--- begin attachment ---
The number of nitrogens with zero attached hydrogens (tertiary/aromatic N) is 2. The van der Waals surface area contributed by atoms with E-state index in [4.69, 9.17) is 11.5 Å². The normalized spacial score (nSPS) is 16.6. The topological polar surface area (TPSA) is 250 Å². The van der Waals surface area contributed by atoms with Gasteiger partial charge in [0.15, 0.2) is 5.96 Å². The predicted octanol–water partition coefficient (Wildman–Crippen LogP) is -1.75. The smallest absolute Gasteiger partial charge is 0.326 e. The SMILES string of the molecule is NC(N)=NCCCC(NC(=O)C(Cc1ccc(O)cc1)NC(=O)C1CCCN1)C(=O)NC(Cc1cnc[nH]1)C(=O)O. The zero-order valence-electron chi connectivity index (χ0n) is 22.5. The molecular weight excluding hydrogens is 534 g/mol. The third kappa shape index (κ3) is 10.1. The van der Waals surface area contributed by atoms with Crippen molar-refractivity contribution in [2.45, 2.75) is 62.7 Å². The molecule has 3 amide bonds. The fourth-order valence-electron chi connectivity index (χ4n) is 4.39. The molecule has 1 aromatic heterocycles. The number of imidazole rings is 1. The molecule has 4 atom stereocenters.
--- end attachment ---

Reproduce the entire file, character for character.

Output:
The number of nitrogens with zero attached hydrogens (tertiary/aromatic N) is 2. The van der Waals surface area contributed by atoms with E-state index in [4.69, 9.17) is 11.5 Å². The normalized spacial score (nSPS) is 16.6. The topological polar surface area (TPSA) is 250 Å². The van der Waals surface area contributed by atoms with Gasteiger partial charge in [0.15, 0.2) is 5.96 Å². The predicted octanol–water partition coefficient (Wildman–Crippen LogP) is -1.75. The smallest absolute Gasteiger partial charge is 0.326 e. The SMILES string of the molecule is NC(N)=NCCCC(NC(=O)C(Cc1ccc(O)cc1)NC(=O)C1CCCN1)C(=O)NC(Cc1cnc[nH]1)C(=O)O. The zero-order valence-electron chi connectivity index (χ0n) is 22.5. The molecular weight excluding hydrogens is 534 g/mol. The third kappa shape index (κ3) is 10.1. The van der Waals surface area contributed by atoms with Crippen molar-refractivity contribution in [2.45, 2.75) is 62.7 Å². The molecule has 3 amide bonds. The fourth-order valence-electron chi connectivity index (χ4n) is 4.39. The molecule has 1 aromatic heterocycles. The number of imidazole rings is 1. The molecule has 4 atom stereocenters.